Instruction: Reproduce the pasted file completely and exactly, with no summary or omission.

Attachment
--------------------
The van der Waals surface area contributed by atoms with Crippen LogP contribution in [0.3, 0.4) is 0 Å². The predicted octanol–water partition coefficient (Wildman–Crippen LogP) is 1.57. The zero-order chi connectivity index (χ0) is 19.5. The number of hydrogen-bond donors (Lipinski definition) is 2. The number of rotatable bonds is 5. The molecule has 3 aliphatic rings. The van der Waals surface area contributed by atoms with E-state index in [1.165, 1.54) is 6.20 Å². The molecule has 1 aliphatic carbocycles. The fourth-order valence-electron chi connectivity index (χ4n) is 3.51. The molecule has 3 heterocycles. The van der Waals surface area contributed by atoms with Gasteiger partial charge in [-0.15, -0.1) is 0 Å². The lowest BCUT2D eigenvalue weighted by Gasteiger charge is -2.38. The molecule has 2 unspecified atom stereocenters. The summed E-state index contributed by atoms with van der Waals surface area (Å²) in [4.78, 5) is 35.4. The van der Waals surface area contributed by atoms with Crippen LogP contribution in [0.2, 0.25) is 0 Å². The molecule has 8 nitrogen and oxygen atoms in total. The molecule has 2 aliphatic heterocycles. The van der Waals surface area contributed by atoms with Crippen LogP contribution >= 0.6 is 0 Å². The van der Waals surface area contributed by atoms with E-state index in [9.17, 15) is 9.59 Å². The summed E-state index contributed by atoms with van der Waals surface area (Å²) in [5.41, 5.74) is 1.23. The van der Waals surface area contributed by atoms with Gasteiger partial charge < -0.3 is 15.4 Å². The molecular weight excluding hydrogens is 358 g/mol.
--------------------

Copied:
The van der Waals surface area contributed by atoms with Crippen LogP contribution in [0.3, 0.4) is 0 Å². The predicted octanol–water partition coefficient (Wildman–Crippen LogP) is 1.57. The zero-order chi connectivity index (χ0) is 19.5. The number of hydrogen-bond donors (Lipinski definition) is 2. The number of rotatable bonds is 5. The molecule has 3 aliphatic rings. The van der Waals surface area contributed by atoms with E-state index in [1.165, 1.54) is 6.20 Å². The molecule has 1 aliphatic carbocycles. The fourth-order valence-electron chi connectivity index (χ4n) is 3.51. The molecule has 3 heterocycles. The van der Waals surface area contributed by atoms with Gasteiger partial charge in [-0.15, -0.1) is 0 Å². The lowest BCUT2D eigenvalue weighted by Gasteiger charge is -2.38. The molecule has 2 unspecified atom stereocenters. The summed E-state index contributed by atoms with van der Waals surface area (Å²) in [4.78, 5) is 35.4. The van der Waals surface area contributed by atoms with Crippen LogP contribution in [0.2, 0.25) is 0 Å². The molecule has 8 nitrogen and oxygen atoms in total. The molecule has 2 aliphatic heterocycles. The van der Waals surface area contributed by atoms with Crippen LogP contribution >= 0.6 is 0 Å². The van der Waals surface area contributed by atoms with E-state index in [9.17, 15) is 9.59 Å². The summed E-state index contributed by atoms with van der Waals surface area (Å²) in [5.41, 5.74) is 1.23. The van der Waals surface area contributed by atoms with Gasteiger partial charge < -0.3 is 15.4 Å². The molecular weight excluding hydrogens is 358 g/mol.